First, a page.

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PLoS Genet. 2012;8(7):e1002832. doi: 10.1371/journal.pgen.1002832. Epub 2012 Jul 26.

The three faces of riboviral spontaneous mutation: spectrum, mode of genome replication, and mutation rate.

Author information

1
Laboratory of Molecular Genetics, National Institute of Environmental Health Sciences, Research Triangle Park, North Carolina, USA.

Abstract

Riboviruses (RNA viruses without DNA replication intermediates) are the most abundant pathogens infecting animals and plants. Only a few riboviral infections can be controlled with antiviral drugs, mainly because of the rapid appearance of resistance mutations. Little reliable information is available concerning i) kinds and relative frequencies of mutations (the mutational spectrum), ii) mode of genome replication and mutation accumulation, and iii) rates of spontaneous mutation. To illuminate these issues, we developed a model in vivo system based on phage Qß infecting its natural host, Escherichia coli. The Qß RT gene encoding the Read-Through protein was used as a mutation reporter. To reduce uncertainties in mutation frequencies due to selection, the experimental Qß populations were established after a single cycle of infection and selection against RT(-) mutants during phage growth was ameliorated by plasmid-based RT complementation in trans. The dynamics of Qß genome replication were confirmed to reflect the linear process of iterative copying (the stamping-machine mode). A total of 32 RT mutants were detected among 7,517 Qß isolates. Sequencing analysis of 45 RT mutations revealed a spectrum dominated by 39 transitions, plus 4 transversions and 2 indels. A clear template•primer mismatch bias was observed: A•C>C•A>U•G>G•U> transversion mismatches. The average mutation rate per base replication was ≈9.1×10(-6) for base substitutions and ≈2.3×10(-7) for indels. The estimated mutation rate per genome replication, μ(g), was ≈0.04 (or, per phage generation, ≈0.08), although secondary RT mutations arose during the growth of some RT mutants at a rate about 7-fold higher, signaling the possible impact of transitory bouts of hypermutation. These results are contrasted with those previously reported for other riboviruses to depict the current state of the art in riboviral mutagenesis.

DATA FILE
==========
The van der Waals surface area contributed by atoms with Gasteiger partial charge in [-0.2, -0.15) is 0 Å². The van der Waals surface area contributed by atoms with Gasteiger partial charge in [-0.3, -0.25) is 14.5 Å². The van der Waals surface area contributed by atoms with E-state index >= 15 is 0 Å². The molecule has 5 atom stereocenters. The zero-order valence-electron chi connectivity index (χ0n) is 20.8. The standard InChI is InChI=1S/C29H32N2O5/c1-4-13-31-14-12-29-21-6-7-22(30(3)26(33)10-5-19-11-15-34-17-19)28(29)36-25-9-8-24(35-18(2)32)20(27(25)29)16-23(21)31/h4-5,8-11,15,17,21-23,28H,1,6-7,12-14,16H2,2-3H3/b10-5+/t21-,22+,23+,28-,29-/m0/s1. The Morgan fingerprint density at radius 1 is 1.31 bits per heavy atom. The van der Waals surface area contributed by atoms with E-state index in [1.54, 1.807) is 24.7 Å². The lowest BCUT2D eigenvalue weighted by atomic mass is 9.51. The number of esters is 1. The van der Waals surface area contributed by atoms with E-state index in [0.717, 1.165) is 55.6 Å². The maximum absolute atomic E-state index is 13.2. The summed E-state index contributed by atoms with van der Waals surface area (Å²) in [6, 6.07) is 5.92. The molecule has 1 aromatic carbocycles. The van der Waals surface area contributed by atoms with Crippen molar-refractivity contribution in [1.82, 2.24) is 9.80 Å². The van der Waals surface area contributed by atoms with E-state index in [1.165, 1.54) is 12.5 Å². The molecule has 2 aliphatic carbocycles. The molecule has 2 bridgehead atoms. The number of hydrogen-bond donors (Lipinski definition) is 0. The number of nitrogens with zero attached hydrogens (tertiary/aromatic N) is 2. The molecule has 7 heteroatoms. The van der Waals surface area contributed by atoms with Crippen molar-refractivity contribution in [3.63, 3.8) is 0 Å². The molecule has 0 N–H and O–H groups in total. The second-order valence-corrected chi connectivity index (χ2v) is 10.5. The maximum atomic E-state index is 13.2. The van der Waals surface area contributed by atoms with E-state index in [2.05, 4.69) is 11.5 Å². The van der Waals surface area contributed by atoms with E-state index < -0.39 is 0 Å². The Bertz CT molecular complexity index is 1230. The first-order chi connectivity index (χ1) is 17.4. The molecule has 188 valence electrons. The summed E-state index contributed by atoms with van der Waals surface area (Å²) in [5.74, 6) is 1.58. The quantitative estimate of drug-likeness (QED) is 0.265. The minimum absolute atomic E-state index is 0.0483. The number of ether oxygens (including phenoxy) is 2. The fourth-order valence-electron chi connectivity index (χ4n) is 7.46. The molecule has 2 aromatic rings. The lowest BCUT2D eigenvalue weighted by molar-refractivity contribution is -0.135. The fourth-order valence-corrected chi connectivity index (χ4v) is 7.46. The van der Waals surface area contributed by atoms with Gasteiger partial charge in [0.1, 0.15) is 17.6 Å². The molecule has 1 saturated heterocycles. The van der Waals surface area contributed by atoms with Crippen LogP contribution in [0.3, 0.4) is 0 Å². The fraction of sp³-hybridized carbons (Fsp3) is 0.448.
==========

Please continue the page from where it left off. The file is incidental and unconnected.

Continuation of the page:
PMID:
22844250
PMCID:
PMC3405988
DOI:
10.1371/journal.pgen.1002832
[Indexed for MEDLINE]
Free PMC Article

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